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Rawdon History, Family Crest & Coats of Arms



The Rawdon surname is a habitational name, taken on from a place name in West Yorkshire. The place name comes from the Old Norse "rauðr" meaning "red," and "du-n," or "hill." Other records show the name translated as “a dweller in the rough valley.” [1]CITATION[CLOSE]
Mills, A.D., Dictionary of English Place-Names. Oxford: Oxford University Press, 1991. Print. (ISBN 0-19-869156-4)
Today, Rawdon is a village in the City of Leeds, West Yorkshire, England.

Early Origins of the Rawdon family


The surname Rawdon was first found in West Riding of Yorkshire where the village of Rawdon dates back to before the Domesday Book where it was listed as Roudun and was held be Robert de Bruis. [2]CITATION[CLOSE]
Williams, Dr Ann. And G.H. Martin, Eds., Domesday Book A Complete Translation. London: Penguin, 1992. Print. (ISBN 0-141-00523-8)
Hence, conjecturally, the surname is descended from the tenant of the lands of Rawdon. The name was derived from the Old Norse word rauthr + the Old English word dun and meant "red hill." [1]CITATION[CLOSE]
Mills, A.D., Dictionary of English Place-Names. Oxford: Oxford University Press, 1991. Print. (ISBN 0-19-869156-4)
"Rawdon, in the parish of Guiseley in this county, is the original seat of this ancient family, which is traced to Thor de Rawdon, whose son Serlo lived in the reign of Stephen." [3]CITATION[CLOSE]
Shirley, Evelyn Philip, The Noble and Gentle Men of England; The Arms and Descents. Westminster: John Bower Nichols and Sons, 1866, Print.

Early History of the Rawdon family


This web page shows only a small excerpt of our Rawdon research.
Another 181 words (13 lines of text) covering the years 1582, 1668, 1604 and 1684 are included under the topic Early Rawdon History in all our PDF Extended History products and printed products wherever possible.

Rawdon Spelling Variations


Anglo-Norman names are characterized by a multitude of spelling variations. When the Normans became the ruling people of England in the 11th century, they introduced a new language into a society where the main languages of Old and later Middle English had no definite spelling rules. These languages were more often spoken than written, so they blended freely with one another. Contributing to this mixing of tongues was the fact that medieval scribes spelled words according to sound, ensuring that a person's name would appear differently in nearly every document in which it was recorded. The name has been spelled Rawdon, Rawden, Rawdan, Rawdyn, Rawdin, Rowden, Rowdon and many more.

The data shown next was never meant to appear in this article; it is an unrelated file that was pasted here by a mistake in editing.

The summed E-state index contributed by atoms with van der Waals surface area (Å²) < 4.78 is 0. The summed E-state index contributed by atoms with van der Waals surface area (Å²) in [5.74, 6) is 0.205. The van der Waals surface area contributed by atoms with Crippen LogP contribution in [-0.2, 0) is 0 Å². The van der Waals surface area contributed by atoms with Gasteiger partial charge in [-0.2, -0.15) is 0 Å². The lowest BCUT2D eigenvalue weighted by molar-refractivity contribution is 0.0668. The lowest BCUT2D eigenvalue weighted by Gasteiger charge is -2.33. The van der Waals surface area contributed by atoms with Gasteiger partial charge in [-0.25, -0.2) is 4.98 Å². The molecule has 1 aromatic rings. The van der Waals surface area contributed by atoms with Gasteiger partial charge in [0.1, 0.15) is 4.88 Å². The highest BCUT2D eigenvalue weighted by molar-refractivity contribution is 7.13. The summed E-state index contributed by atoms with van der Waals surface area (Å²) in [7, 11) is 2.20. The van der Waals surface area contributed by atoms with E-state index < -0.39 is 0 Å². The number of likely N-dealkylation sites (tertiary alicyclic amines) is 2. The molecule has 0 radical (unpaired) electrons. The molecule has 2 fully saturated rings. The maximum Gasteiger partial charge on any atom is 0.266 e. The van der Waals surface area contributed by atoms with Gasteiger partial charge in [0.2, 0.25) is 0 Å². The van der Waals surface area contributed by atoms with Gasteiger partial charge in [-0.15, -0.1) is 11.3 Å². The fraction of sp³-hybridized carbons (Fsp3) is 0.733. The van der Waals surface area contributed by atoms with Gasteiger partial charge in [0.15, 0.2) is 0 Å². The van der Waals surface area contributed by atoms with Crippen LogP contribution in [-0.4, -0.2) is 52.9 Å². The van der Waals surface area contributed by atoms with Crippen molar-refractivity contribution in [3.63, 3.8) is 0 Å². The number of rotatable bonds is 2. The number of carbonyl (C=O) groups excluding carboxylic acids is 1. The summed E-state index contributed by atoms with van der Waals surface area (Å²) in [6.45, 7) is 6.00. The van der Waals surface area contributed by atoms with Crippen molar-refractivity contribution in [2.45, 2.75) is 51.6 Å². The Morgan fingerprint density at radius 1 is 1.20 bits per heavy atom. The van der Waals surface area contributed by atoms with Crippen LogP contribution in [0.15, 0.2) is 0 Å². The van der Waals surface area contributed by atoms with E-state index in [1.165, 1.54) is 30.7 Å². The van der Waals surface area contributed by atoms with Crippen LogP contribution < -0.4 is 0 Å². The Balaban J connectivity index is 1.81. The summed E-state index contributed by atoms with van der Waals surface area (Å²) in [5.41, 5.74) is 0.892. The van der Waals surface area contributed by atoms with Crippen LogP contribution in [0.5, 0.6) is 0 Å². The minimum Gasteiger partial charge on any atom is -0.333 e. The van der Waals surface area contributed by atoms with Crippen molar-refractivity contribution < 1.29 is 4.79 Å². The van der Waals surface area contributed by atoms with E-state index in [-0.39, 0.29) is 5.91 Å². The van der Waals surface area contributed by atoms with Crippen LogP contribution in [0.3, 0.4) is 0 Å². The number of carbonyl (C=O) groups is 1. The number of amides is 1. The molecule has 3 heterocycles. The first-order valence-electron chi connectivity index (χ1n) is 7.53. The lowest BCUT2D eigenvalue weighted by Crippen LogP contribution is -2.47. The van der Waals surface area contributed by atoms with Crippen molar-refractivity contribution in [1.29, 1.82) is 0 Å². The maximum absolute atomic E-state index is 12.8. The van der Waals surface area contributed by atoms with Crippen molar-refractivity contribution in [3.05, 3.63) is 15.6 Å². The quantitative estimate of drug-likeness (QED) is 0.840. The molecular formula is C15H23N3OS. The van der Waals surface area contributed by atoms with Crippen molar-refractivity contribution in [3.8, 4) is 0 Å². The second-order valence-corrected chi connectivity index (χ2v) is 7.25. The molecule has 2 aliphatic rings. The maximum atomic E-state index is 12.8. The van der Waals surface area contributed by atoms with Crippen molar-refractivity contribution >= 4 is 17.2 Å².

Early Notables of the Rawdon family (pre 1700)


Another 35 words (2 lines of text) are included under the topic Early Rawdon Notables in all our PDF Extended History products and printed products wherever possible.

Migration of the Rawdon family to Ireland


Some of the Rawdon family moved to Ireland, but this topic is not covered in this excerpt.
Another 165 words (12 lines of text) about their life in Ireland is included in all our PDF Extended History products and printed products wherever possible.

Migration of the Rawdon family to the New World and Oceana


For many English families, the political and religious disarray that plagued their homeland made the frontiers of the New World an attractive prospect. Thousands migrated, aboard cramped disease-ridden ships. They arrived sick, poor, and hungry, but were welcomed in many cases with far greater opportunity than at home in England. Many of these hardy settlers went on to make important contributions to the emerging nations in which they landed. Among early immigrants bearing the name Rawdon or a variant listed above were:

Rawdon Settlers in United States in the 17th Century

  • Thomas Rawdon, who settled in Barbados in 1655

Contemporary Notables of the name Rawdon (post 1700)


  • Herbert Rawdon (1904-1975), American aviation pioneer
  • John Rawdon (1720-1793), 1st Earl of Moira known as Sir John Rawdon, Bt, between 1724 and 1750 and as The Lord Rawdon between 1750 and 1762, was an Irish peer
  • Elizabeth Rawdon (1731-1808), Countess of Moira in the Peerage of Ireland was a literary patron and antiquarian

Rawdon Family Crest Products



See Also



Citations


  1. ^ Mills, A.D., Dictionary of English Place-Names. Oxford: Oxford University Press, 1991. Print. (ISBN 0-19-869156-4)
  2. ^ Williams, Dr Ann. And G.H. Martin, Eds., Domesday Book A Complete Translation. London: Penguin, 1992. Print. (ISBN 0-141-00523-8)
  3. ^ Shirley, Evelyn Philip, The Noble and Gentle Men of England; The Arms and Descents. Westminster: John Bower Nichols and Sons, 1866, Print.

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